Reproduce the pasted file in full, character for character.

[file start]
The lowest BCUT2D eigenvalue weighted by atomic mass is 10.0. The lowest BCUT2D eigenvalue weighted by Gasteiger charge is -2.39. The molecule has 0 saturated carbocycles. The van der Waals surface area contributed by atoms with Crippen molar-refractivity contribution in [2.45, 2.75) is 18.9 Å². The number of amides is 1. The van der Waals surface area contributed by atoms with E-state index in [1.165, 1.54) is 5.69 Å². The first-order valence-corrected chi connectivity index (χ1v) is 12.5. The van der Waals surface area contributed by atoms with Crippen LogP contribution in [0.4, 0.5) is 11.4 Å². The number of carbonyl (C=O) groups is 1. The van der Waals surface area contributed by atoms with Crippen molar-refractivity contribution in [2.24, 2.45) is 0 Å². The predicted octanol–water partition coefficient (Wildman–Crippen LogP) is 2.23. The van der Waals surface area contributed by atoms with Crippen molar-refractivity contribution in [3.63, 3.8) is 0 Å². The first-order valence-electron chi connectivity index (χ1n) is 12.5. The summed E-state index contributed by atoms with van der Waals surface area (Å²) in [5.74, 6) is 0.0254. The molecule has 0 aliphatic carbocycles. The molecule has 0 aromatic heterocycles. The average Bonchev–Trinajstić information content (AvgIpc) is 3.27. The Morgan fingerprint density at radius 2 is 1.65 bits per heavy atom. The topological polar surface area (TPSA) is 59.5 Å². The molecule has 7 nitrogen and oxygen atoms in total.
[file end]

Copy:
The lowest BCUT2D eigenvalue weighted by atomic mass is 10.0. The lowest BCUT2D eigenvalue weighted by Gasteiger charge is -2.39. The molecule has 0 saturated carbocycles. The van der Waals surface area contributed by atoms with Crippen molar-refractivity contribution in [2.45, 2.75) is 18.9 Å². The number of amides is 1. The van der Waals surface area contributed by atoms with E-state index in [1.165, 1.54) is 5.69 Å². The first-order valence-corrected chi connectivity index (χ1v) is 12.5. The van der Waals surface area contributed by atoms with Crippen LogP contribution in [0.4, 0.5) is 11.4 Å². The number of carbonyl (C=O) groups is 1. The van der Waals surface area contributed by atoms with Crippen molar-refractivity contribution in [2.24, 2.45) is 0 Å². The predicted octanol–water partition coefficient (Wildman–Crippen LogP) is 2.23. The van der Waals surface area contributed by atoms with Crippen molar-refractivity contribution in [3.63, 3.8) is 0 Å². The first-order valence-electron chi connectivity index (χ1n) is 12.5. The summed E-state index contributed by atoms with van der Waals surface area (Å²) in [5.74, 6) is 0.0254. The molecule has 0 aliphatic carbocycles. The molecule has 0 aromatic heterocycles. The average Bonchev–Trinajstić information content (AvgIpc) is 3.27. The Morgan fingerprint density at radius 2 is 1.65 bits per heavy atom. The topological polar surface area (TPSA) is 59.5 Å². The molecule has 7 nitrogen and oxygen atoms in total.